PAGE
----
The Applied Mathematician in us is not so happy, however. He knows infinite amplitude, zero duration signals are a bit hard to come by in the acoustics lab, and the speakers may not react well to getting infinity up them. The techs are not likely to be too happy if we give them this method for finding H. So if zero duration signals are not so great after all, how about trying something of finite duration? In the time domain the system output is

y = u * h

where “*” indicates convolution. If h has finite duration, the duration of y will be the duration of u plus the duration of h. So if we capture that much of y, we have all the information the system is ever going to put out when fed u. If we capture that, and use our friend the FT again, we can figure out H from

H = Y / U

It will take longer than using the impulse, since we need to wait for the additional duration of our input signal u, but we still find the value of H at all frequencies at once and we’ll still get to tea in good time. Now all we need to do is pick a suitable input signal, u, of a suitably short duration. We know that dividing by zero is a no-no, so our input signal needs to have a spectrum that is not zero anywhere, but beyond that we can use pretty much whatever we like as far as the Applied Mathematician is concerned.

The Engineer in us is not completely happy yet. He knows that our loudspeaker and the amplifier driving it have limits, and our mic preamp has some noise, and it is not unknown for the techs to start chatting while the measurements are being made. Whatever signal we use had better not overstress the amps and speakers and have enough energy in it that the measurement noise becomes negligible. The Applied Mathematician has given us some candidates though, including a few noise sequences and sweeps, linear and logarithmic. The engineer isn’t keen on the noise sequences – they will have a high crest factor of 10dB or more (ratio of peak to average) which means the energy in the signal is going to be limited by accommodating the peaks. The sweeps are more promising, since their crest factor is only 3dB. The linear sweep has the same energy in each frequency band, but the engineer knows from the RTA that there’s more noise at low frequencies than high. The log sweep, from low frequency to high, puts more of its energy at the low end, so for a given input signal duration it should give us the best measurement result. So that settles it. The engineer picks the log sweep, measures the loudspeaker and knocks off for the day, and everyone lives happily ever after. Except Elias, who still isn’t happy.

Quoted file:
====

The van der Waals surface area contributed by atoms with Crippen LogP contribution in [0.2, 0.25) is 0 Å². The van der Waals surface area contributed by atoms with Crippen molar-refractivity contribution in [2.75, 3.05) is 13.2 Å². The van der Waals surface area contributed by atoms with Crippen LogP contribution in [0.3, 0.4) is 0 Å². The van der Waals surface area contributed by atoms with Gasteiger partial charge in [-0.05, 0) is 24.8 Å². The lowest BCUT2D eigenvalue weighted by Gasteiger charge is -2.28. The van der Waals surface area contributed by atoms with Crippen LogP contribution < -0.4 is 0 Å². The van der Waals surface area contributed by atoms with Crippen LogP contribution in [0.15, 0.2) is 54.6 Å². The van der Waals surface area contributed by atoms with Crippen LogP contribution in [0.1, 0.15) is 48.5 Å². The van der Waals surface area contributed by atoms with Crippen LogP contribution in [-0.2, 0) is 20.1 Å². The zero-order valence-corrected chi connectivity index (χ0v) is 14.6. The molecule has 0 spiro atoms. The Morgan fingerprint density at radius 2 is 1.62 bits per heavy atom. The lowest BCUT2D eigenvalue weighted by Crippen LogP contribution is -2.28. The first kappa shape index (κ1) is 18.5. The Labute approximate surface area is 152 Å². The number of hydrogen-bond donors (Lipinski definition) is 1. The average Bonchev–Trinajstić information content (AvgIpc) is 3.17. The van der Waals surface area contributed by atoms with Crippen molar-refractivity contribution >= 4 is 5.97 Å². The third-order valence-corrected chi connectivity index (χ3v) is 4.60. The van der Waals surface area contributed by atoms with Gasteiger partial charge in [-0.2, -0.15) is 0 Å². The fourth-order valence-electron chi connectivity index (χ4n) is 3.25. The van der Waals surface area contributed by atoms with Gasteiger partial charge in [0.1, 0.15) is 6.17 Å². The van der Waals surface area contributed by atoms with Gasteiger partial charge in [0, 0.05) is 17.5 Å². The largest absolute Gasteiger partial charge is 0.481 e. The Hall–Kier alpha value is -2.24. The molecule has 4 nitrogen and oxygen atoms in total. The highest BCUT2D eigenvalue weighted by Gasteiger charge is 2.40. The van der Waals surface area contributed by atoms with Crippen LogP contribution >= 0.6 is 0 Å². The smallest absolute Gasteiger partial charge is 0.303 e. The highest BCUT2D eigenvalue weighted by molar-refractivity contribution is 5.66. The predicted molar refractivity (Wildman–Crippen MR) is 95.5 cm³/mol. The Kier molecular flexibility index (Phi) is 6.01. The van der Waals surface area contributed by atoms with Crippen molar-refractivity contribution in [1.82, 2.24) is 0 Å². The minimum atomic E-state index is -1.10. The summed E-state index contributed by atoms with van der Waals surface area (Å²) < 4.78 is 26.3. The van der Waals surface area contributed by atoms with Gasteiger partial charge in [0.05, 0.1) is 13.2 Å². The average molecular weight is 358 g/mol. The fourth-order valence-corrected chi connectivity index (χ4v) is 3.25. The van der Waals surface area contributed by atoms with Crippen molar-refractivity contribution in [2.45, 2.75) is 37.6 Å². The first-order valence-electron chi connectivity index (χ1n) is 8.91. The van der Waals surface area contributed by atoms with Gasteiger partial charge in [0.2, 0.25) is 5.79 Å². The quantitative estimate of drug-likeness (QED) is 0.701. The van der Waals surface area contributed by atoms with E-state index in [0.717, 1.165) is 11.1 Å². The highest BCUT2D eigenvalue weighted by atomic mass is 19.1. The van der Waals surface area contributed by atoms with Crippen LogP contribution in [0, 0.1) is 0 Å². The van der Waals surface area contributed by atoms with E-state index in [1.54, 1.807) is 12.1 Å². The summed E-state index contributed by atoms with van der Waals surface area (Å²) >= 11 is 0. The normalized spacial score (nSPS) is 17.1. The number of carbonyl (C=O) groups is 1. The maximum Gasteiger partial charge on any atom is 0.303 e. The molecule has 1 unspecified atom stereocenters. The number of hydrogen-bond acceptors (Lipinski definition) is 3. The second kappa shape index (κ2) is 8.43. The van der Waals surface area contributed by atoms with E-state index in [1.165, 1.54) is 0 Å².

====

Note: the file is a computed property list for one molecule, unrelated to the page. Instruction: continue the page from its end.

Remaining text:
Last edited by JohnPM; 13th August 2010 at 10:38 AM.
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Old 13th August 2010, 01:53 PM   #7139
mige0 is offline mige0  Austria
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John - I don't think I got anything wrong - even so I did not emphasis on your points.
What I emphasized on was to correct Mikes summarizing in laymen terms - cause I thought it does not hold *as stated*.

Elias - I think I got your point to clearly distinguish in a "theoretical discussion here without that much of the restrictions of the practical world" - that "measuring" a FR by Dirac impulse actually is "calculating" the FR.
But again - in laymen terms I corrected what I thought does not hold *as stated*.



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Quote:
Originally Posted by JohnPM View Post
The engineer picks the log sweep, measures the loudspeaker and knocks off for the day, and everyone lives happily ever after. Except Elias, who still isnít happy.
Count me in - so there are at least two.


I would not doubt that FR can be measured or better "captured" by short signals (for usual LTI systems) - as said for the Dirac impulse "measurement", but you didn't drop a single word about CMP systems for now.

What do *you* think is "the steady state" of a CMP system - considering as outlined - there are *several steady states* in a CMP system - and given, we define "steady state" as having no SPL change over some delta time.

IMO, CMP simply does not fit *that well* into IR/FR world - at least not "in a single one".
Impulse response IMO is not compromised - but FR actually is - which shades some light on the swiss knife tool of FT and its usability and limitations in audio.

Michael

Last edited by mige0; 13th August 2010 at 02:08 PM.
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Old 13th August 2010, 03:28 PM   #7140
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Quote:
Originally Posted by mige0 View Post

What do *you* think is "the steady state" of a CMP system - considering as outlined - there are *several steady states* in a CMP system - and given, we define "steady state" as having no SPL change over some delta time.

IMO, CMP simply does not fit *that well* into IR/FR world - at least not "in a single one".
Impulse response IMO is not compromised - but FR actually is - which shades some light on the swiss knife tool of FT and its usability and limitations in audio.

Michael
There simple aren't seveal steady states if the system is LTI. There is only one. Only nonlinear systems can have multiple steady states and that is because with a nonlinear system the steady state can depend on how it started.